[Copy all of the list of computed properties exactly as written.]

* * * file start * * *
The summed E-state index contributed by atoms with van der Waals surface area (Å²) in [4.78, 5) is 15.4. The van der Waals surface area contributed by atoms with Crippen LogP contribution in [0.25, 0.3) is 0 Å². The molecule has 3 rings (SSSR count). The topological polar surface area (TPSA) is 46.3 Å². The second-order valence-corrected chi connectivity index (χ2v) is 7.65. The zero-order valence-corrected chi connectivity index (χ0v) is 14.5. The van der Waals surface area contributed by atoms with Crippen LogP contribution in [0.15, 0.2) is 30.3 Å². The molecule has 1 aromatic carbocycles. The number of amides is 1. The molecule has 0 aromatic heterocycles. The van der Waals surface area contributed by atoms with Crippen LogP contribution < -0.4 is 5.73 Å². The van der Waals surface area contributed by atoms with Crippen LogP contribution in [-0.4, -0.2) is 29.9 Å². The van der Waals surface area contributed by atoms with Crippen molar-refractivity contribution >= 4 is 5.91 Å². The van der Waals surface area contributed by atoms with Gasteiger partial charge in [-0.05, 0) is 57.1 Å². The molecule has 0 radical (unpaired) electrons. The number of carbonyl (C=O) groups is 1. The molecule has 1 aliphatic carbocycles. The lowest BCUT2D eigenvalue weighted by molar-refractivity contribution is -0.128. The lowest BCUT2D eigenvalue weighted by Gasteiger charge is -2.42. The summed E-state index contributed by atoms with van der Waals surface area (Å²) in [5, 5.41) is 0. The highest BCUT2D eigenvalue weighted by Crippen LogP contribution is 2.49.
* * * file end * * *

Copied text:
The summed E-state index contributed by atoms with van der Waals surface area (Å²) in [4.78, 5) is 15.4. The van der Waals surface area contributed by atoms with Crippen LogP contribution in [0.25, 0.3) is 0 Å². The molecule has 3 rings (SSSR count). The topological polar surface area (TPSA) is 46.3 Å². The second-order valence-corrected chi connectivity index (χ2v) is 7.65. The zero-order valence-corrected chi connectivity index (χ0v) is 14.5. The van der Waals surface area contributed by atoms with Crippen LogP contribution in [0.15, 0.2) is 30.3 Å². The molecule has 1 aromatic carbocycles. The number of amides is 1. The molecule has 0 aromatic heterocycles. The van der Waals surface area contributed by atoms with Crippen LogP contribution < -0.4 is 5.73 Å². The van der Waals surface area contributed by atoms with Crippen LogP contribution in [-0.4, -0.2) is 29.9 Å². The van der Waals surface area contributed by atoms with Crippen molar-refractivity contribution >= 4 is 5.91 Å². The van der Waals surface area contributed by atoms with Gasteiger partial charge in [-0.05, 0) is 57.1 Å². The molecule has 0 radical (unpaired) electrons. The number of carbonyl (C=O) groups is 1. The molecule has 1 aliphatic carbocycles. The lowest BCUT2D eigenvalue weighted by molar-refractivity contribution is -0.128. The lowest BCUT2D eigenvalue weighted by Gasteiger charge is -2.42. The summed E-state index contributed by atoms with van der Waals surface area (Å²) in [5, 5.41) is 0. The highest BCUT2D eigenvalue weighted by Crippen LogP contribution is 2.49.